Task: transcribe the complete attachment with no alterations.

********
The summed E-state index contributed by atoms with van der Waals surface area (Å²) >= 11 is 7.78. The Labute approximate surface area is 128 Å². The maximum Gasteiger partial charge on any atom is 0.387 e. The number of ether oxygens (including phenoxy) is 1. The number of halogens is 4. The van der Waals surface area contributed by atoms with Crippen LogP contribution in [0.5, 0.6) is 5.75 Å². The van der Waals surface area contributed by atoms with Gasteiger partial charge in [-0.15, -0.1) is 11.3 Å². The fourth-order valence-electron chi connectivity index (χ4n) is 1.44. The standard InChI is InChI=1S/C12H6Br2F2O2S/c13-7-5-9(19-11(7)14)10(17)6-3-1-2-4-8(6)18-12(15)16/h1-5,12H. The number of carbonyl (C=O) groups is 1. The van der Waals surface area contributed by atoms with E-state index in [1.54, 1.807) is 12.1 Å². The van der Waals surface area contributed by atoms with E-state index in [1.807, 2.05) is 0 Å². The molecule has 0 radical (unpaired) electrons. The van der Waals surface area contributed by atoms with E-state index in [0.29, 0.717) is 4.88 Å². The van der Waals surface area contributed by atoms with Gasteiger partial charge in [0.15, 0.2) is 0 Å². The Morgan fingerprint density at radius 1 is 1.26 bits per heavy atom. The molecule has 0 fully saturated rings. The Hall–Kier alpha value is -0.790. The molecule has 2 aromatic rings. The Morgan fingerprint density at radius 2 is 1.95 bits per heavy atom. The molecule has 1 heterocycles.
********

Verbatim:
The summed E-state index contributed by atoms with van der Waals surface area (Å²) >= 11 is 7.78. The Labute approximate surface area is 128 Å². The maximum Gasteiger partial charge on any atom is 0.387 e. The number of ether oxygens (including phenoxy) is 1. The number of halogens is 4. The van der Waals surface area contributed by atoms with Crippen LogP contribution in [0.5, 0.6) is 5.75 Å². The van der Waals surface area contributed by atoms with Gasteiger partial charge in [-0.15, -0.1) is 11.3 Å². The fourth-order valence-electron chi connectivity index (χ4n) is 1.44. The standard InChI is InChI=1S/C12H6Br2F2O2S/c13-7-5-9(19-11(7)14)10(17)6-3-1-2-4-8(6)18-12(15)16/h1-5,12H. The number of carbonyl (C=O) groups is 1. The van der Waals surface area contributed by atoms with E-state index in [1.54, 1.807) is 12.1 Å². The van der Waals surface area contributed by atoms with E-state index in [1.807, 2.05) is 0 Å². The molecule has 0 radical (unpaired) electrons. The van der Waals surface area contributed by atoms with E-state index in [0.29, 0.717) is 4.88 Å². The van der Waals surface area contributed by atoms with Gasteiger partial charge in [0.15, 0.2) is 0 Å². The Morgan fingerprint density at radius 1 is 1.26 bits per heavy atom. The molecule has 0 fully saturated rings. The Hall–Kier alpha value is -0.790. The molecule has 2 aromatic rings. The Morgan fingerprint density at radius 2 is 1.95 bits per heavy atom. The molecule has 1 heterocycles.